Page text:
Review: The Newport Jazz Festival Tribute - The 1950s
Review from our Cadogan Hall show for the London Jazz Festival - a great London concert theatre show, suitable for jazz festivals around the world.
The audiences of the Jazz Repertory Company do not differ greatly from the audiences of classical music and indeed in their response to what’s on offer. The latter, too, know what to expect, have heard it before, probably on record and are generally as well informed as the former. So what’s the point of coming to hear exactly what they expect? In both cases it’s the pleasure of hearing superb musicians giving immaculate performances of music which they love.
But there are one or two major differences. In the case of the Jazz Repertory Company’s bands, they are brought together for a few performances and are then individually scattered to the winds to play wherever inducement takes them - their audiences are loyal to the idea, not the bands. While the originators of the music belonged to bands which had probably been playing the same or a similar repertoire for weeks or even months, had fanatical partisans and were well bedded in.
Classical orchestras don’t play the same repertoire night after night, but they too stick together for sometimes years with a conductor who gives them a recognisable sound. Their audiences, or a large part of them, are loyal to an orchestra and its conductor as well as to the music.
While the appeal of both types of music is undeniable, there is one characteristic their audiences don’t share, and that is that the Jazz Repertory Company’s does not replenish itself and inevitably diminishes all the time. Could it be that which is part of the appeal. “We love the music, we know it pretty well, we think, but we may not get another chance to hear it?”
Go and hear it the next chance you get, whatever age you are. Its memory will add joyous years to your life. Dick Laurie, Hot News International
Review: Peter Vacher On The Newport Jazz Festival
With Long’s opening clarinet cadenza duly done, trumpeter Ryan Quigley made the first of a number of impressive incisions, soaring high over a crunching trumpet section, the band bounding in with gusto. ‘High Society’ gave trumpeter Rico Tomasso his head, especially so on ‘Now you Has Jazz’, Louis-like for sure, but couched in his own heart-felt manner, trombonist Ian Bateman on song alongside, with Long similarly fluent.
Tomasso-Bateman- Long, the last of these three on tenor, then gave Blues Walk a cheery going-over before pianist James Pearson essayed Blue Monk, momentarily allowing us to picture its composer from Stern’s film before Georgina Jackson reminded us of Anita O’Day’s impact with Sweet Georgia Brown/Tea For Two. Then followed more Louis from Rico, then Dizzy’s formidable Cool Breeze and Manteca as dealt by this terrific ensemble, Quigley and fellow-trumpeter George Hogg making high notes seem easy. Then came Hall’s finisher. He looked triumphant and so he should but then that goes for the whole presentation. Look for this package to live again - it was that good.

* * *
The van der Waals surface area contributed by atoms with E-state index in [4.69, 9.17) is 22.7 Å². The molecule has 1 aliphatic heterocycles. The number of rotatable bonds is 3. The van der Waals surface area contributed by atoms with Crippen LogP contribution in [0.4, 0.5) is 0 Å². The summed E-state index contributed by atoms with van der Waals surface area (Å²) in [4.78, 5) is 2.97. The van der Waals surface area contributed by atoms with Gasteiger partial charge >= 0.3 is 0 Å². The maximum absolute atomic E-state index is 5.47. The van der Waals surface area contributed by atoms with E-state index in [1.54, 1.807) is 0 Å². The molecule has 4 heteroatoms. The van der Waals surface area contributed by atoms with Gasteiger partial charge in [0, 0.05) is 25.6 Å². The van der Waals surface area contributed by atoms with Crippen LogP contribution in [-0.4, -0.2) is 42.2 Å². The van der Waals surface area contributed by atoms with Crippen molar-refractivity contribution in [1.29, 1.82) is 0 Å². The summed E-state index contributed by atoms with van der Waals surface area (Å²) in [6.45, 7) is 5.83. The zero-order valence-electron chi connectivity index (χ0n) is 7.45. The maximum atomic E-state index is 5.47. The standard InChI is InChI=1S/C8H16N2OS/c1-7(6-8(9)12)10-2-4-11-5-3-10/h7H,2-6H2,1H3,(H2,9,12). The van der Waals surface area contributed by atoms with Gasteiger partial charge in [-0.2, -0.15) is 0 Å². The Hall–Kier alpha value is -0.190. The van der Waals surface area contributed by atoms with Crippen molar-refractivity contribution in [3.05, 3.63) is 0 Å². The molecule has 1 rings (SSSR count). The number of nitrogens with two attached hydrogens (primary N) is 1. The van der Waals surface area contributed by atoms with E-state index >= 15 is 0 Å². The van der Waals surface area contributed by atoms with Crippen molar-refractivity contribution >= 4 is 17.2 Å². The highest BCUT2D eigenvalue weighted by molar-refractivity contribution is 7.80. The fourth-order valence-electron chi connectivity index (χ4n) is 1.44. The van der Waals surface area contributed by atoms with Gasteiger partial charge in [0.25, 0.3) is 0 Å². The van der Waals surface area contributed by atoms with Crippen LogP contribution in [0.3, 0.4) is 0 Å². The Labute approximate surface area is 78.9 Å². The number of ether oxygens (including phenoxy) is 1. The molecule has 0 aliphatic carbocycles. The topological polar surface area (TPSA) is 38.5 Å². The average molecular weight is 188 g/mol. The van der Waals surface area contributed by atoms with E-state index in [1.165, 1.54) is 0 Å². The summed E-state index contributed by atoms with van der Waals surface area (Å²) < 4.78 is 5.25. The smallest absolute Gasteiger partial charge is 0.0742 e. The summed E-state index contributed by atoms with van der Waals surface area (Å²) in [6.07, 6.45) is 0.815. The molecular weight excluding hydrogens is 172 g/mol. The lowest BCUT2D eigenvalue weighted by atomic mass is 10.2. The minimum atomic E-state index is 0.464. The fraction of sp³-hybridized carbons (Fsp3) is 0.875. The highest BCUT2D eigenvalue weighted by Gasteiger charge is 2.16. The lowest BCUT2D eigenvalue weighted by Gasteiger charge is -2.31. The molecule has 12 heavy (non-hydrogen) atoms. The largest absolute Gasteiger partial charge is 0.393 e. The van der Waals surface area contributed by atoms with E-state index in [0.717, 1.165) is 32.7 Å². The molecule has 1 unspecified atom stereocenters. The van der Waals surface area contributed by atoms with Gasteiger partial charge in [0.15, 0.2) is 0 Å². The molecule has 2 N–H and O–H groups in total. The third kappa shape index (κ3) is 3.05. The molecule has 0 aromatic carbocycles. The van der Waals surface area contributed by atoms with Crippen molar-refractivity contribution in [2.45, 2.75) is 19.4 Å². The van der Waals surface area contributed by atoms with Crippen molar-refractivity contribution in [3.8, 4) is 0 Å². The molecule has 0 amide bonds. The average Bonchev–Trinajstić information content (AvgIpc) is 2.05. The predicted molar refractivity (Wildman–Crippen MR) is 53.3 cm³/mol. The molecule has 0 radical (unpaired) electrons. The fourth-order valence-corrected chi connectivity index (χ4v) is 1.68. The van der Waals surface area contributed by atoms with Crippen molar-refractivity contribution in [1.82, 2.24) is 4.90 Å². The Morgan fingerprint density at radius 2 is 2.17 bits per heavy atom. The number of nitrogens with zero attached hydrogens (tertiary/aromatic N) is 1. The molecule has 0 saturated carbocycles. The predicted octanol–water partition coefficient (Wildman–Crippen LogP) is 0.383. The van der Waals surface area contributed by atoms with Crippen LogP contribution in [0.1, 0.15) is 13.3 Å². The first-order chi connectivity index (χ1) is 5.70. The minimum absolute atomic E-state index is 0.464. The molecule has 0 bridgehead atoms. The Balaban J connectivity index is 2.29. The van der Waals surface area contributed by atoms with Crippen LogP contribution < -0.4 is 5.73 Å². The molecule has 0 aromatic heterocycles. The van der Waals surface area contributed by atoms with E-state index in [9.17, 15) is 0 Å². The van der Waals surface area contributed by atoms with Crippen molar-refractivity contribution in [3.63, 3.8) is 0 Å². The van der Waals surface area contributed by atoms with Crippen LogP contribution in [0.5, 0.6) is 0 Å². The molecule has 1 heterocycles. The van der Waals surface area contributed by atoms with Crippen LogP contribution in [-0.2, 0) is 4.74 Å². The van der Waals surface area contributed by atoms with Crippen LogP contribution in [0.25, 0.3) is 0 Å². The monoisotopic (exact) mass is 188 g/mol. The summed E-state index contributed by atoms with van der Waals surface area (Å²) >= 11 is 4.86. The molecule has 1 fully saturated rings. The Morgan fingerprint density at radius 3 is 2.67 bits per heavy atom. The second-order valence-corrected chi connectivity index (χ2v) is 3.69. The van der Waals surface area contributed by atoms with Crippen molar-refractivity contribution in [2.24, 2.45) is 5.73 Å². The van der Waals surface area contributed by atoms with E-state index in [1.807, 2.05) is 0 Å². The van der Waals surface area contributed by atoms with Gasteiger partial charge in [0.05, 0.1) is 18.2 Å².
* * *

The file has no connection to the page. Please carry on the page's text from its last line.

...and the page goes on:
Review by Peter Vacher, London Jazz News
Drummer/impresario/historian Richard Pite’s ingenuity and enthusiasm know no bounds, it seems. Fresh from presenting a well-received London Jazz Festival programme celebrating Glenn Miller and Benny Goodman’s New York heyday just days before at the same venue, here he was back in this uplifting space to recall the 1950s Newport Jazz Festivals, again to a full house of highly appreciative listeners.
The premise here was simple enough: recreate Duke Ellington’s 1956 Newport Suite, factor in Cole Porter’s music from the movie High Society, move on to photographer Bert Stern’s evocative documentary Jazz on a Summer’s Day, leap forward to the Dizzy Gillespie Big Band and their 1957 Newport Jazz Festival offerings and conclude matters with Duke’s immortal Diminuendo and Crescendo in Blue.
Well, simple to say perhaps, but mightily challenging to accomplish. It needed a cast of, not thousands, but certainly twenty, all hand-picked to suit and a level of commitment that allowed the proceedings to move well beyond pastiche and on to creative replication. This was epitomised when tenorist Mike Hall, given the unforgiving task of recreating the seminal Paul Gonsalves solo on Diminuendo &Crescendo chose not to chase a note-for-note duplication but to give its unrelenting surge a twist of his own, with Pete Long’s superb orchestra in full cry behind him. Earlier, young altoist Simon Marsh had evoked the memory of Johnny Hodges on Jeep’s Blues with due care and attention before the band essayed the multi-part Newport Suite.